Chapter

Policy-Making for Private Pensions

James A. Wooten

in The Employee Retirement Income Security Act of 1974

Published by University of California Press

Published in print January 2005 | ISBN: 9780520242739
Published online March 2012 | e-ISBN: 9780520931398 | DOI: http://dx.doi.org/10.1525/california/9780520242739.003.0002
Policy-Making for Private Pensions

Show Summary Details

Preview

This chapter states that a pension plan is a financial intermediary. A pension plan is also a contractual arrangement that employers and unions use to manage employees. It also transfers claims to income from an employee’s working years to his or her retirement years. New patterns of business organization gave rise to what may be called the employee’s pension problem. A pension plan creates financial claims on behalf of employees. The Social Security Act of 1935 had a profound effect on private pension plans because it profoundly changed the employer’s pension problem. The tax rules for retirement plans reduced a high earner’s tax liability. The differences between single-employer and multiemployer pension plans are reviewed. Officials in Congress and the executive branch agreed that federal policy should accommodate pension and welfare-benefit plans.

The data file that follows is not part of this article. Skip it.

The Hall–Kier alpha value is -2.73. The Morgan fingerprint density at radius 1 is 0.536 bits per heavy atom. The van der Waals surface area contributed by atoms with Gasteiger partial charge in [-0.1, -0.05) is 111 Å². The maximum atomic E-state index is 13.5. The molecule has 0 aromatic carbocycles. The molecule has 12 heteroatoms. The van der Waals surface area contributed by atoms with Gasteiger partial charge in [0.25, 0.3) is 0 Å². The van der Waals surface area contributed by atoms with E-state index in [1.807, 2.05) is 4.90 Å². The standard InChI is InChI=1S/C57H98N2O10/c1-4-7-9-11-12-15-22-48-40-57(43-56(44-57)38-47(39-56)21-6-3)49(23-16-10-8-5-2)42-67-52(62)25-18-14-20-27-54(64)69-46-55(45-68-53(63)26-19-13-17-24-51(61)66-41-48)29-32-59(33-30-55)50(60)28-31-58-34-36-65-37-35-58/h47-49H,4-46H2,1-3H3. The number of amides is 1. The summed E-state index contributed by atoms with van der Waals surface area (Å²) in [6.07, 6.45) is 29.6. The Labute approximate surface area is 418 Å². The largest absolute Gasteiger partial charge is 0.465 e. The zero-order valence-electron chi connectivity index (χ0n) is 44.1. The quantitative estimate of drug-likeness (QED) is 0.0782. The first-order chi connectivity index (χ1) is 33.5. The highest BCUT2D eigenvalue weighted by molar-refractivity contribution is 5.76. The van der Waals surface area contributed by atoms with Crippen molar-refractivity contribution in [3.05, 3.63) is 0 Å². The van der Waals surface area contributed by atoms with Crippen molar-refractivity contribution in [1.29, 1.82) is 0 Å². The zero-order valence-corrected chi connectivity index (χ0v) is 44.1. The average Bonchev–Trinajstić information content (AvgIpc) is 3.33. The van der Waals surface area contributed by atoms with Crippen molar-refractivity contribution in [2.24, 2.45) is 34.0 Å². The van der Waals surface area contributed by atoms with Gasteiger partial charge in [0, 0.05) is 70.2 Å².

Keywords: pension plan; Social Security Act; tax rules; retirement plans; federal policy; welfare-benefit plans

Chapter.  14444 words. 

Subjects: History of the Americas

Full text: subscription required

How to subscribe Recommend to my Librarian

Users without a subscription are not able to see the full content. Please, subscribe or login to access all content.